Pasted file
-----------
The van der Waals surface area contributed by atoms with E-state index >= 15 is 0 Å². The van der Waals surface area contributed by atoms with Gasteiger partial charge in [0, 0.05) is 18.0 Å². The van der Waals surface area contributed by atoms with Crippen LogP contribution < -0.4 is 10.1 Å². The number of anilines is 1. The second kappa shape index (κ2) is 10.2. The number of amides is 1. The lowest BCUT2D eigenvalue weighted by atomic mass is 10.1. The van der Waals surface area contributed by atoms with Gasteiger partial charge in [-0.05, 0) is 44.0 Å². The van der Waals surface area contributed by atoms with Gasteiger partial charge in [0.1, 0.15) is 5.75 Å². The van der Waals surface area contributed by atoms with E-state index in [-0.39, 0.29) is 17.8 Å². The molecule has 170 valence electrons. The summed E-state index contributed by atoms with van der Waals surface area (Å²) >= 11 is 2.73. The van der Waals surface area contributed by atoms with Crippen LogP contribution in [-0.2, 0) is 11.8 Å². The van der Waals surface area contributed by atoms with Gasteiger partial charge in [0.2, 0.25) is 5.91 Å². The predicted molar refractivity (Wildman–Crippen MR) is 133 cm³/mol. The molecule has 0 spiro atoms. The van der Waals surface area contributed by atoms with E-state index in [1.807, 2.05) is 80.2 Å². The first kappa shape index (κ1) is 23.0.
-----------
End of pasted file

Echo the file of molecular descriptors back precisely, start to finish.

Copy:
The van der Waals surface area contributed by atoms with E-state index >= 15 is 0 Å². The van der Waals surface area contributed by atoms with Gasteiger partial charge in [0, 0.05) is 18.0 Å². The van der Waals surface area contributed by atoms with Crippen LogP contribution < -0.4 is 10.1 Å². The number of anilines is 1. The second kappa shape index (κ2) is 10.2. The number of amides is 1. The lowest BCUT2D eigenvalue weighted by atomic mass is 10.1. The van der Waals surface area contributed by atoms with Gasteiger partial charge in [-0.05, 0) is 44.0 Å². The van der Waals surface area contributed by atoms with Gasteiger partial charge in [0.1, 0.15) is 5.75 Å². The van der Waals surface area contributed by atoms with E-state index in [-0.39, 0.29) is 17.8 Å². The molecule has 170 valence electrons. The summed E-state index contributed by atoms with van der Waals surface area (Å²) >= 11 is 2.73. The van der Waals surface area contributed by atoms with Crippen LogP contribution in [-0.2, 0) is 11.8 Å². The van der Waals surface area contributed by atoms with Gasteiger partial charge in [0.2, 0.25) is 5.91 Å². The predicted molar refractivity (Wildman–Crippen MR) is 133 cm³/mol. The molecule has 0 spiro atoms. The van der Waals surface area contributed by atoms with E-state index in [1.807, 2.05) is 80.2 Å². The first kappa shape index (κ1) is 23.0.